Please welcome Melissa from White Noise as my guest writer today. Read to the bottom for her bio. Today I share with you Melissa's experience with adopting and attempts to relactate to initiate an adoptive breastfeeding relationship.
We have four kids. Three grew in my belly, and one in my heart. This topic is a very difficult one for my three year old to wrap his mind around; he keeps asking, "Who is my tummy mommy? Is she the same as Matthew's tummy mommy?"
When our oldest son was two and a half, we traveled around the world to Thailand to adopt his little brother. Ayden was very excited to meet "Baby Mafew" and to have a playmate and fellow mischief maker around 24/7. Matthew was a serious, intense fifteen month old powerhouse who motored around on four points like a spider. So cute!
Something that was important to me to try was adoptive breastfeeding. I had heard it was possible, particularly if the mother has nursed a baby before, and I planned to give it a shot. Matthew was 'old' as far as adoptive nursing goes, and I had not heard of anyone successfully latching a child older than nine months, but I decided to try. I was worried about traveling so far with a breast pump and no guarantee of consistent refrigeration or cleaning supplies, so I decided to wait until we brought Matthew home before I started trying to relactate. Dr. Jack Newman has an information guide on how to initiate lactation or relactate for an adopted child. I asked my doctor to prescribe me domperidone and, once we arrived back home with our adopted baby in arms, I pumped six times a day to stimulate a milk supply.
Within the first week I realized I should have established a supply before introducing a whole new baby into my life, because chasing two toddlers and getting to know a high needs fifteen month old stranger while juggling a pumping and domperidone intake schedule was a gross overestimation of my time (and emotional capacity). Within a week I stopped trying to relactate and put the pump away in my closet. I cried. This was an enormous loss for me, and I felt like a total failure, but I could see that Matthew was very attached to his bottle nipple and was not going to latch to me, preferred his daddy and rejected me (common with toddler adoptions), and was simply taking one hundred percent of my time and energy to meet his needs and manage his grief as he adjusted to all the changes in his life.
Three years later his little brother Riley was born. Riley is a healer. He has this calm, peaceful spirit that seems to be contagious, and he spreads joy around just by being alive. Riley's birth meant that I had an abundance of milk on hand~I figured, better late than never! And Matthew started getting pumped breastmilk daily, a few weeks before his fourth birthday. He didn't know it was my milk: he would have been totally grossed out by the idea, but I snuck it into his cup every day for fourteen months! It is rare to feel empowered by being sneaky, but in this instance it really felt exactly right that I should make milk, share it with my preschooler, and feel proud of this biological, nurturing gift I provided with my body to help his gut, nerves, immune system, and brain. He had a remarkable year; he managed to avoid a nasty case of RSV that circuited our family, his allergies were reduced, and he had far fewer ear infections than any previous winter. But most of all, I felt empowered and happy to provide my son with the best milk on the planet, and to create a lasting, biological connection between the two of us. Better late than never, indeed.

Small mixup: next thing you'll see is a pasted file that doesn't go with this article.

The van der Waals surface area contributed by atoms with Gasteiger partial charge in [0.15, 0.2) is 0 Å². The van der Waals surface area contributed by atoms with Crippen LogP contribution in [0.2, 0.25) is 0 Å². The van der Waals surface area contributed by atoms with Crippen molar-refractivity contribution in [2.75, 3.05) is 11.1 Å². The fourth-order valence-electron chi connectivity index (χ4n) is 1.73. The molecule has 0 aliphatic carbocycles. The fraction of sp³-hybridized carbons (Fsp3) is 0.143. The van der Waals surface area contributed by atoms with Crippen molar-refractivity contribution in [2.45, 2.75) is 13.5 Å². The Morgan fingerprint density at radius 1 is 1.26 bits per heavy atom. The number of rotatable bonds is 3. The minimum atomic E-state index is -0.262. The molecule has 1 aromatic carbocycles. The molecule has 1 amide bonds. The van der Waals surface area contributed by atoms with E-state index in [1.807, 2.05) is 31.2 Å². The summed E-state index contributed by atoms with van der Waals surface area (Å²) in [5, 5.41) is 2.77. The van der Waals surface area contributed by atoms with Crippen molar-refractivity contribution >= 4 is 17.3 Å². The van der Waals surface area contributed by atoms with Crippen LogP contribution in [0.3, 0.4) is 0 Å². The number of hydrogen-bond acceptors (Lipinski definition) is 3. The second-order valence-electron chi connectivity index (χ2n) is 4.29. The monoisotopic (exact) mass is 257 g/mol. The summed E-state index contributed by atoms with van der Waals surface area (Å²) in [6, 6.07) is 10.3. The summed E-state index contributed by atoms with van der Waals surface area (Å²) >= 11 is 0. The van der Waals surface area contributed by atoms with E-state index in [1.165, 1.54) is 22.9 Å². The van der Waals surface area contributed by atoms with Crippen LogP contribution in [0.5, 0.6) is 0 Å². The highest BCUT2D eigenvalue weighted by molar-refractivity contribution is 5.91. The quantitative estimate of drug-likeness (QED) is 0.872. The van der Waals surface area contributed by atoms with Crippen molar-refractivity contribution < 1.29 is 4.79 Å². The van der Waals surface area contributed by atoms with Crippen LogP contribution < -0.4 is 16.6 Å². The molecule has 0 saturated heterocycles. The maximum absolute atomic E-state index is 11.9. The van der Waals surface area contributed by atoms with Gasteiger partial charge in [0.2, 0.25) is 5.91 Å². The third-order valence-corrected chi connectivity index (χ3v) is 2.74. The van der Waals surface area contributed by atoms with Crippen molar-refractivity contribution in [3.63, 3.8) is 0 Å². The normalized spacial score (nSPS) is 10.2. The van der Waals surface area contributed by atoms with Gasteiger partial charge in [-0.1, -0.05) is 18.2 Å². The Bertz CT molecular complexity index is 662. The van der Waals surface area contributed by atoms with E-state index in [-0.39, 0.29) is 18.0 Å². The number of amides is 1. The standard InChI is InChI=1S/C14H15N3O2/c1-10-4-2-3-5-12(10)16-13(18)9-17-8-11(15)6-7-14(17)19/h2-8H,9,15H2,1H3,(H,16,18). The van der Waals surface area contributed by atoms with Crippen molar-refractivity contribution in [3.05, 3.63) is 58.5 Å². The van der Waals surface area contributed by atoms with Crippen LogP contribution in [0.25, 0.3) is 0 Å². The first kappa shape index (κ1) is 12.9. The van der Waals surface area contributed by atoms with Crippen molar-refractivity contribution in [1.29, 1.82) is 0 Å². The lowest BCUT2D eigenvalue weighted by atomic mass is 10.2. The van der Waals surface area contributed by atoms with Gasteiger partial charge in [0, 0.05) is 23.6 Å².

Breastfeeding an adopted child is different from your ideal, La Leche League, natural momma type breastfeeding. The ideal has to be adapted around the logistics of your individual situation. My goal was twofold: to raise Matthew intentionally towards building a close attachment with him to foster emotional stability and healthy, naturally developed autonomy, and to get some of that liquid breastfeeding gold into him. My original hope had been to meet these two goals simultaneously, at my breast. But, like so many parts of the parenting journey, I had to adjust my hope and meet these goals in a unique and different way. So, instead, I parented him with attachment in mind by being responsive, carrying him lots, hugging him often, and following his lead for what suited his personality the best. And then, separately, and several years after adopting him, I made milk, pumped it, and put it in his cup.
In adoption, you cannot always have the number one best ideal situation. So, I took the number two best ideal situation, and made it my number one. I'm happy with the way it worked out! Matthew is healthy and rambunctious, zooms circles around his peers in dexterity, and is learning to read. Best of all, he's emotionally secure. He's well attached. And everyone who meets him, falls in love with him. Can you blame them? He's obnoxiously cute...
Melissa Vose is an artist, writer, women's advocate, doula, and kid-wrangler. She lives in Western Canada with her wonderful husband and their four noisy, crazy kids. She blogs at White Noise, and is the Editor of Mothers of Change, a birth advocacy organization working to improve maternity care services in Canada. She is passionate about breastfeeding, attachment parenting, ecological living, advocacy work, art, social justice, traveling, and raising awareness regarding mental illness. She and her husband adopted their second son in late 2005.